Couple this with Charleston and Huntington being in a continual state of competition, and one begins to see the dysfunction of the current governmental structure. It should be a call to action that the Metro Valley is the only region in West Virginia that has negative employment growth. What if Charleston and Huntington became metro governments within their respective counties? What if then Kanawha and Cabell counties merged into Putnam County creating a super county with nine county commissioners and a leadership structure that would receive national attention? Most importantly, it would cause the merging of the Charleston MSA and the Huntington — Ashland MSA into a single metropolitan statistical area, becoming one of the top 100 markets in the country. With that size and diversity, it would then be able to capture another Toyota type of facility, as it would have the critical mass needed for an adequate labor force, four major hospitals and a transportation system and infrastructure capable of competing head to head nationally. 

The "Quality of Life Region," West Virginia's eastern counties, represent what is best about our state. The mountains, streams and valleys are among the highest quality in the mid-Atlantic region. Growth will occur here, but can it stay rural by design? These challenges are significant. Yet there is no clear leader for the region. The Eastern Panhandle continually complains that it is not taken seriously by the rest of the state. The more important question is, "Why is the Eastern Panhandle not being taken seriously by the supercharged counties surrounding its border?" The eastern panhandle is a bedroom community for northern Virginia and Maryland. It is viewed as an inexpensive, quality place to live while one can work at a higher-paying job in the surrounding states. Why is there not more industry in the Eastern Panhandle? One significant reason is that Jefferson, Berkeley, Morgan, Hampshire and Mineral counties are part of four different MSAs. The Washington Metro, Winchester, Hagerstown and Cumberland MSAs are the economic focus, not the Eastern Panhandle. If Jefferson, Berkeley, and Morgan counties would merge, the Eastern Panhandle would become an MSA. This would also require Martinsburg and Berkeley County to become a metro government to create the mass for the central urban area. If the Eastern Panhandle were an MSA, there would be a focus on the Eastern Panhandle, which would positively impact the entire Quality of Life Region running the full length of West Virginia eastern counties. There would also be a significant increase in stature and political influence at the State Capitol. No longer would the region need to worry about not being taken seriously.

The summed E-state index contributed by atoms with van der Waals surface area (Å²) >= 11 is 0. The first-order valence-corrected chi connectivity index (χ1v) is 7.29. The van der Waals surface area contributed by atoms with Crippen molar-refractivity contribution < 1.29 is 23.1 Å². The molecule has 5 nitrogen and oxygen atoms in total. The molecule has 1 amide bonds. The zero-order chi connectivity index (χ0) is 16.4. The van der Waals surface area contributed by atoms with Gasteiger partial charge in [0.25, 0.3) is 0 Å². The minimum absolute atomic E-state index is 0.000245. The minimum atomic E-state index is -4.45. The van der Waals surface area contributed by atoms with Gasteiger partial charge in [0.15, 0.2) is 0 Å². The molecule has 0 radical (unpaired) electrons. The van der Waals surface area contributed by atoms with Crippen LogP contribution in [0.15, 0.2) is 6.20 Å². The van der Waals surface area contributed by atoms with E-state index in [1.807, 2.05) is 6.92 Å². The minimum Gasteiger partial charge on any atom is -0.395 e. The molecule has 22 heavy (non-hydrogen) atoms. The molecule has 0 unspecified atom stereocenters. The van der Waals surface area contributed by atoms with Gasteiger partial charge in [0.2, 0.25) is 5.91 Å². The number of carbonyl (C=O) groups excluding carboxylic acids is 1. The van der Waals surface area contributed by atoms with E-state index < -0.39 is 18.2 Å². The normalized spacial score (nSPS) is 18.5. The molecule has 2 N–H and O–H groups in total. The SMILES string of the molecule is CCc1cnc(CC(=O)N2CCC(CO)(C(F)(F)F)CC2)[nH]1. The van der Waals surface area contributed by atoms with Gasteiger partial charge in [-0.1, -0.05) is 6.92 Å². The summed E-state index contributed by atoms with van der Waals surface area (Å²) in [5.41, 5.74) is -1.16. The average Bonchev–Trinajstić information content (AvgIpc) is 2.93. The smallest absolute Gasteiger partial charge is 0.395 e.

Coal can create its destiny

Coal country will not benefit to a dramatic degree from the growth in the other three regions. It needs to create its own destiny, rather than hold back and continue to complain that it, as a region, is being left behind. What if Boone, Lincoln, Logan and Mingo counties merged into one county? That super county would control the development along Corridor G from Southridge to the Kentucky border. Just look at the success of Summersville and Nicholas County along U.S. Route 19. The super county could become the state's voice of coal, as it produces 30 percent of the tonnage at 40,243,448 tons versus the next two largest counties, being Marshall and Marion, at 17,154,805 and 11,179,885 tons respectively (Source: Coal Facts — 2013). It would provide a focus on the southern coal fields and assure that the central Appalachian field would not overpower the south on coal policy. What if Princeton and Bluefield merged and formed a metro government with Mercer County? What if Beckley and Raleigh County did the same? Engines of economic opportunity can create their own future. It is much more difficult with multiple smaller cities competing among each for what they perceive as scarce resources. 

Do we have too much government, or too little, as West Virginia prepares itself for the future? The State Journal's readers and their governmental officials need to decide.